To illustrate, the season is over without Rhys Hoskins, but a .500 record with a third-place finish will also end on Oct. 3, no? For now, Joe Girardi’s strategy is to play JT Realmuto daily behind the plate or at first base depending on the opposing starter. Ergo, switch-hitter Rafael Marchan will mostly face right-handers.           

Expect a matched-up batting order to get the most out of Andrew McCutchen, Didi Gregorius, Jean Segura, and the hot hand. Due to the schedule, though, it’s workable with the incentive of hitting one’s way into more playing time. And if Alec Bohm impresses at Triple-A, he could return in a part-time role and pinch-hit.

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The Bootch and Pat Show - Tailgate Classic coming at ya

The award winning show is back with episode 2. Recapping all the hot topic moments that we missed from the last 2 weeks. Bootch returns from vacation from OBX, and naturally we got #Eagles #Phillies #Sixers and #Flyers talk. Breaking down the Phillies woes and the Eagles preseason round up. We have fantasy football talk, and of course all the Tailgate Classic info everyone’s been waiting to hear. Don’t miss the need to know info for the Tailgate Classic.

Kick back and let us help jump start the end of your weekend with our shenanigans, colorful vocabulary and of course a few beers!

#mustwatchradio

 

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Phillies Activate Eflin, Alvarado, as Hoskins Returns to the IL

IMG_4980

When the Phillies activated Rhys Hoskins from the injured list on Sunday they got an offensive boost.  In his two games back with the Phillies, Hoskins hit three home runs.  But defense was a challenge for Hoskins, and it was clear he could not play every day.

So on Thursday the Phillies announced they were placing Hoskins back on the 10-day injured list.

The Phillies added back to the active roster starter Zach Eflin, who will take the mound for the Phillies against the Diamondbacks Thursday evening, and lefty reliever Jose Alvarado.

The Phillies also designated for assignment the contract of pitcher Chase Anderson.  The Phillies signed Anderson to a one-year, $3 million deal this past offseason to add starting pitcher depth.  The Phillies did not get much for their investment; Anderson went 2-4 with a 6.75 earned run average.

Whether the Phillies are able to play Hoskins the rest of the stretch remains unclear.  But the Phillies will surely miss their first baseman.

UPDATE: Hoskins is done for the season, reports Jim Salisbury of NBC Sports Philadelphia.


Freddy Galvis, Sam Coonrod Return to Phillies

Galvis

The Phillies traded for their former infielder Freddy Galvis way back on July 30.  More than three weeks later, the Phillies will finally see the benefit on their active roster.  Tuesday afternoon, the Phillies announced that they have activated both Galvis and reliever Sam Coonrod from the 10-day injured list.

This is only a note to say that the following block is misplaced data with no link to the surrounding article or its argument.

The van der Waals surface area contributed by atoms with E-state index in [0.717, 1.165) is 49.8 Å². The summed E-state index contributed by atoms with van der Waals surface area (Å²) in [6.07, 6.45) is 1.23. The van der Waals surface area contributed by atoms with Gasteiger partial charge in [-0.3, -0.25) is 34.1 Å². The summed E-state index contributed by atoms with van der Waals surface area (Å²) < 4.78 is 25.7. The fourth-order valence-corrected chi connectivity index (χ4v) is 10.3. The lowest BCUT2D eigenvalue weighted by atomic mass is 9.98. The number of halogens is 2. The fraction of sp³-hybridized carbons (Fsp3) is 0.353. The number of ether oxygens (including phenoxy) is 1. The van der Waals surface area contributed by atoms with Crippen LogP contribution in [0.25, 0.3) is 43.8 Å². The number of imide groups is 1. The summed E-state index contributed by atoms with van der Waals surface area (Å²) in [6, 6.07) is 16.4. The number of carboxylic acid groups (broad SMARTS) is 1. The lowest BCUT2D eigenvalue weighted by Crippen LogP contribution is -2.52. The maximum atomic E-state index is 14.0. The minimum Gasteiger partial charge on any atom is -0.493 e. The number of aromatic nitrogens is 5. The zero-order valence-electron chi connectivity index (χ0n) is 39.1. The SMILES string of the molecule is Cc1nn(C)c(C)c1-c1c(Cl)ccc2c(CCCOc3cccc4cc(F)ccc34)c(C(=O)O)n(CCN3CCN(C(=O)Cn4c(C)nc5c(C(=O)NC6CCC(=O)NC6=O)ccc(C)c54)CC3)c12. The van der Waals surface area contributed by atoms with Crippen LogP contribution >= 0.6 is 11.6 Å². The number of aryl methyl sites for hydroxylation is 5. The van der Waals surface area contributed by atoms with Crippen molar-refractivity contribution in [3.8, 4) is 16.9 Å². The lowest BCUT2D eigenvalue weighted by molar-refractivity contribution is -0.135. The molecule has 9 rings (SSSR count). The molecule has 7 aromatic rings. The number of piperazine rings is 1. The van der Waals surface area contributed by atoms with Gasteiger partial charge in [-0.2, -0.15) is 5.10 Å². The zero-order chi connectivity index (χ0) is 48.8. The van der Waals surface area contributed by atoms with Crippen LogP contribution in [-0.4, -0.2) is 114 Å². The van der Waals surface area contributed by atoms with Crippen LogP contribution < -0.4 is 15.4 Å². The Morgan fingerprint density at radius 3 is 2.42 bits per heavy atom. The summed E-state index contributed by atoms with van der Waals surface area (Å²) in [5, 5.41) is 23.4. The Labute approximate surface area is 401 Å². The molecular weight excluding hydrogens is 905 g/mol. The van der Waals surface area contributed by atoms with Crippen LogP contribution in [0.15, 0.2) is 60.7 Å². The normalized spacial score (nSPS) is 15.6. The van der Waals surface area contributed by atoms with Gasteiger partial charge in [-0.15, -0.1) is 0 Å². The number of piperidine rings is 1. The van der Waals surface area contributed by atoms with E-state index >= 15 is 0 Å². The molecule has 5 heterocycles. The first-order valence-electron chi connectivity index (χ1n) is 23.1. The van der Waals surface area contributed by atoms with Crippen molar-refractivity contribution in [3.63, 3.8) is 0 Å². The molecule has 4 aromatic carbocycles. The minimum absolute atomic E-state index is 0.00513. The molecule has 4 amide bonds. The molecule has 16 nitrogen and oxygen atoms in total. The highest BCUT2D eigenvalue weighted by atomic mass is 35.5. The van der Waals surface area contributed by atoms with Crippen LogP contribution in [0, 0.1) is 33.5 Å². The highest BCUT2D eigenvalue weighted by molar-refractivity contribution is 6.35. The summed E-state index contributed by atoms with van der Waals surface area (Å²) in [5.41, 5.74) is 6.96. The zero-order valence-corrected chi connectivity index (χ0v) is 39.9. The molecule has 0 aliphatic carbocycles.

To make room on the active roster, the Phillies made two corresponding moves.  Enyel De Los Santos was optioned to Triple-A Lehigh Valley.  Jorge Bonifacio, who made one start in center field for the Phillies, was designated for assignment.  The move gives the Phillies a spot on the 40-man roster, for now; Adam Haseley will soon need to be activated from the COVID-19 injurd list.

Galvis was not in the lineup for the Phillies on Tuesday evening.  Galvis suffered a right quad strain in June as a member of the Balimore Orioles.  Galvis was batting .249 for the Orioles, with nine home runs and 26 runs batted in.

Coonrod was placed on the injured list in June after experimenting with a new slider pitch.  He began a rehab assignment with Triple-A Lehigh Valley in July, but suffered a setback.  Coonrod is 1-2 with a 4.18 earned run average in 27 games with the Phillies in 2021.


Phillies Shake Up Front Office in Player Development Areas

CBP

When Dave Dombrowski took the helm of the Phillies on December 11, 2020, one might have expected some changes.  However, Dombrowski largely left the organization untouched.  That is, until today.

The Phillies announced a series of major changes to the front office staff.  A summary is as follows:

  • Scott Proefrock is out as assistant general manager
  • Brian Minniti is out as assistant general manager
  • Josh Bonifay is out as director of player development

Jorge Velandia, who has served the Phillies in many roles and carries an assistant general manager title, has been tabbed to lead player development, with assistance from Dana Parks, currently assistant director of player development.

Brian Barber remains in his role as director of scouting but will now report directly to Dombrowski.  Sal Agostinelli remains in his role as director of international scouting, but will report to Velandia.

Bonifay had joined the Phillies just in 2019.  So there was a small sample size of his work to this point.  It could be that Dombrowski wishes to put someone in that position he is more familiar with.

Minitti's role as assistant general manager included overseeing player development, a role he had held since 2016.